The present observations on the kinetics of Cathepsin II extracted from the organs of normal animals strikingly parallel the observations of Lurie. He has previously shown that during the course of a primary blood-stream infection of normal rabbits with tubercle bacilli, the latter are more effectively destroyed in the spleen and liver than in the kidneys and lungs. Our data indicate that the speed with which the enzymes of the first two organs hydrolyze benzoyl-l-arginineamide (BAA) is much greater than that of the latter. The rank order of activity is: spleen τ; liver τ; kidney τ; lung.

The heightened physiological activity and the accelerated local inflammation observed by Lurie as a result of reinfection with virulent tubercle bacilli was accompanied in our experiments by an accelerated rate of activity of Cathepsin II from spleens, lungs, and kidneys. Immunization of rabbits with an avirulent strain of tubercle bacilli did not increase the speed of hydrolysis by endocellular proteinases, just as it failed to increase the specific phagocytic capacity of the cells for tubercle bacilli in Lurie's experiments.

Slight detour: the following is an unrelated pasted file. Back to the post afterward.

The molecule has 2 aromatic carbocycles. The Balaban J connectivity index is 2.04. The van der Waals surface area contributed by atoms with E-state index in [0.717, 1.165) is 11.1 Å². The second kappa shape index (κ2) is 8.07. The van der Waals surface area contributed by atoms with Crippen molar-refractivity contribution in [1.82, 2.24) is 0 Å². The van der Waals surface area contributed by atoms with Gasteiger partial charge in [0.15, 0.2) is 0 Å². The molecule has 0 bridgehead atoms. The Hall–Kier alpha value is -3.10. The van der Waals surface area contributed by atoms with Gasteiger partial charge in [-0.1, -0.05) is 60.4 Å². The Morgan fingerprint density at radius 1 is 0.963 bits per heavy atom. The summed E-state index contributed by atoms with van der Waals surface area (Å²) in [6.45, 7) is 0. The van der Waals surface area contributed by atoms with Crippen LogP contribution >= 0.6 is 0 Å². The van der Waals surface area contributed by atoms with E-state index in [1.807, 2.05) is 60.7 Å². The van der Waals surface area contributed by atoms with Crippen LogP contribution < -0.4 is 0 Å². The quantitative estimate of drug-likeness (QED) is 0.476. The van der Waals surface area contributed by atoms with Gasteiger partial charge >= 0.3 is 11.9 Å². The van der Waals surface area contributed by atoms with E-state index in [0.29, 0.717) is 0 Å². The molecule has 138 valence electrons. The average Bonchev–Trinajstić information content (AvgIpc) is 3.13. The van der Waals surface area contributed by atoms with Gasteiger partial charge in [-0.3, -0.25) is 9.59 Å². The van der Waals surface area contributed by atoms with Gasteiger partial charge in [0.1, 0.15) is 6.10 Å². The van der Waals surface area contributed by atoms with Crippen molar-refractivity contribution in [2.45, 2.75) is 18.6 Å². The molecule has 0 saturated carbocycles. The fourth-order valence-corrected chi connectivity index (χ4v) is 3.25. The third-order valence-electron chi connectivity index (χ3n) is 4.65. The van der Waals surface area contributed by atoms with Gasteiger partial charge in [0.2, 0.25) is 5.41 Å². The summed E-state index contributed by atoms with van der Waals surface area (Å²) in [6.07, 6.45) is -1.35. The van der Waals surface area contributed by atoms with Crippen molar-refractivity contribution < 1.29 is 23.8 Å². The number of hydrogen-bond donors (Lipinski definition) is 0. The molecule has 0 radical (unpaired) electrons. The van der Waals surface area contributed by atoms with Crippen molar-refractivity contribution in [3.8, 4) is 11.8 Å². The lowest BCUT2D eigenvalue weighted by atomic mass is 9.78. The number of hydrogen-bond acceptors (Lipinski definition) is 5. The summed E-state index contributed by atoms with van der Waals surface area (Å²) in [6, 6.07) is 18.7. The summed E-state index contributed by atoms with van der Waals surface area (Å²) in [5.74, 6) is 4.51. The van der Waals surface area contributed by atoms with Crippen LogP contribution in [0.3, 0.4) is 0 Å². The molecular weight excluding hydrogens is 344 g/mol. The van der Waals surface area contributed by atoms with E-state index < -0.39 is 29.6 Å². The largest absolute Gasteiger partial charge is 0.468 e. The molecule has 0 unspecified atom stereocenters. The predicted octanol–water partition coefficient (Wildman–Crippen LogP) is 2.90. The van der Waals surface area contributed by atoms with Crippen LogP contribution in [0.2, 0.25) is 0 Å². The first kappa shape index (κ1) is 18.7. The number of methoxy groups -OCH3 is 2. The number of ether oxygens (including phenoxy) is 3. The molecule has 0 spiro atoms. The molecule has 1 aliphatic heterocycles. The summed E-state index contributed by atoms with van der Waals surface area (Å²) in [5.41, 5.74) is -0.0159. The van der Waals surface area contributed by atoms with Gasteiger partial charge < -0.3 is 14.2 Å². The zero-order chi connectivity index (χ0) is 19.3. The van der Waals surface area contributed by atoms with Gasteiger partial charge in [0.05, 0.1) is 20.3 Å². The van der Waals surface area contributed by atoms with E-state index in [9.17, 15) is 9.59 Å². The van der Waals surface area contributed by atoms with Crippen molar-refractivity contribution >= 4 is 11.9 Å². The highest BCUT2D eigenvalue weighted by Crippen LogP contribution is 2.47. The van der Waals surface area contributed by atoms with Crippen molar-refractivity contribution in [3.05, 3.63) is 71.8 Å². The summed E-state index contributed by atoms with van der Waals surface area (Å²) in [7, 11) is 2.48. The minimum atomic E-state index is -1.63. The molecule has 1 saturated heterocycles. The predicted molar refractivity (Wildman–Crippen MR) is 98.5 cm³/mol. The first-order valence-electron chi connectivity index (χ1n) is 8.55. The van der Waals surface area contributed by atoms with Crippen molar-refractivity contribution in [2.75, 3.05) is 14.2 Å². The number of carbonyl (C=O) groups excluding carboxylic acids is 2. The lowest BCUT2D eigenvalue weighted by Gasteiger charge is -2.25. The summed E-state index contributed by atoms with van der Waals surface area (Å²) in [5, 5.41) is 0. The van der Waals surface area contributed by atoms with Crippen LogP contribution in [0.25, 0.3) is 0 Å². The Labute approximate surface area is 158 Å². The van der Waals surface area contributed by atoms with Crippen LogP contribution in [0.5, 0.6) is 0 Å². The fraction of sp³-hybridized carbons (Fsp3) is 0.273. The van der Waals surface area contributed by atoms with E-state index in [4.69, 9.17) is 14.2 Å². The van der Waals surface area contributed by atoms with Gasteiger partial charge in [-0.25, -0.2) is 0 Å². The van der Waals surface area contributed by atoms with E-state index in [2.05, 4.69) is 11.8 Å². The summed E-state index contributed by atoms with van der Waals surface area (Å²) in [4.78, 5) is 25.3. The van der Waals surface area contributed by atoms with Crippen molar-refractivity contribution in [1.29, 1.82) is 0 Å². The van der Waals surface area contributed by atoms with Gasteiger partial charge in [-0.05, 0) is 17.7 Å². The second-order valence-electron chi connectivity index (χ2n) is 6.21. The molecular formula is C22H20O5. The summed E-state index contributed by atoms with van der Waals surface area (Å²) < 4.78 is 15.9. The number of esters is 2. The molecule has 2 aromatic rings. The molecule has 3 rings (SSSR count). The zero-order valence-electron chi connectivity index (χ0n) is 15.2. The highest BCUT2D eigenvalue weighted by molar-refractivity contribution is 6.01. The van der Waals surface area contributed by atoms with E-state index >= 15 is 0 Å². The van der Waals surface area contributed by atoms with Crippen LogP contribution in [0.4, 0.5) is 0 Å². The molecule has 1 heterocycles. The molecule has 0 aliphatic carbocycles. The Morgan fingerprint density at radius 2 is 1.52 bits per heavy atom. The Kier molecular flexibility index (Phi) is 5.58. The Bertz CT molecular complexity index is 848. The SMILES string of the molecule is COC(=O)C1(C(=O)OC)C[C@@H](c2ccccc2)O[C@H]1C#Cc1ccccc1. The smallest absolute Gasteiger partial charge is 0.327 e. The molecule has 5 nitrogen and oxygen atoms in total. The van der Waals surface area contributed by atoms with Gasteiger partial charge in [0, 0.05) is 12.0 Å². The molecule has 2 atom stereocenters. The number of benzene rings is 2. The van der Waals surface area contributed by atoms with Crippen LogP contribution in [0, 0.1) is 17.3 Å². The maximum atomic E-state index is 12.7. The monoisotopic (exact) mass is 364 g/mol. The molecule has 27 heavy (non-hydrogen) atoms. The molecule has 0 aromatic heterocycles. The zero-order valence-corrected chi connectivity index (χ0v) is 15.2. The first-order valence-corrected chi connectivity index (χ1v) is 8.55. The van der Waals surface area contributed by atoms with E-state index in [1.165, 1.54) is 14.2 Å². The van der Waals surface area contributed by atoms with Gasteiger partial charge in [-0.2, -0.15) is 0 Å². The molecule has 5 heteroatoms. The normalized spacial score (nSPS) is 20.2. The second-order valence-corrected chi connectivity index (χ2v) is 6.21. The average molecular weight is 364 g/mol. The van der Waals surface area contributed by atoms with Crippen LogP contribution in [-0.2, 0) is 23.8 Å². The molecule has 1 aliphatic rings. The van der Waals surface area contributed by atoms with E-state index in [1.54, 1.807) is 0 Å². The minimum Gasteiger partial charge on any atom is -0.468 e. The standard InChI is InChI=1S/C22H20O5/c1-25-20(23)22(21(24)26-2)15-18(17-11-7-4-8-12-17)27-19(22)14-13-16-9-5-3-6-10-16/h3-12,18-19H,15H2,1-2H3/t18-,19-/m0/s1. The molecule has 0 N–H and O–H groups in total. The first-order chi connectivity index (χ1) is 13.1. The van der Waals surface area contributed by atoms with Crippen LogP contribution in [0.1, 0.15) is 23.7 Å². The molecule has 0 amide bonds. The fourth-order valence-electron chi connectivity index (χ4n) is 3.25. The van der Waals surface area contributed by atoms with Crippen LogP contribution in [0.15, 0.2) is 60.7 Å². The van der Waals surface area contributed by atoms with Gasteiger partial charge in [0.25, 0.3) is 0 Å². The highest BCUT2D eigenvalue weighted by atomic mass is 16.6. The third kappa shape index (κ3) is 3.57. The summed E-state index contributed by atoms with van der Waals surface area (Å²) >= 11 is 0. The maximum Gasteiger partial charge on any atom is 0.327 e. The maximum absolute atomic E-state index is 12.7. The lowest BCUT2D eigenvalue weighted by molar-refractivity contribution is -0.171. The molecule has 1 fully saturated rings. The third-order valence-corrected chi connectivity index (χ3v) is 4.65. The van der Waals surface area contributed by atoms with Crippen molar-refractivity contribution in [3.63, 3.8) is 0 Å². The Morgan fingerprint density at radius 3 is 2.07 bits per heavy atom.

1

A preliminary report on this work appeared in Federation Proc., 2, 96, 1943.

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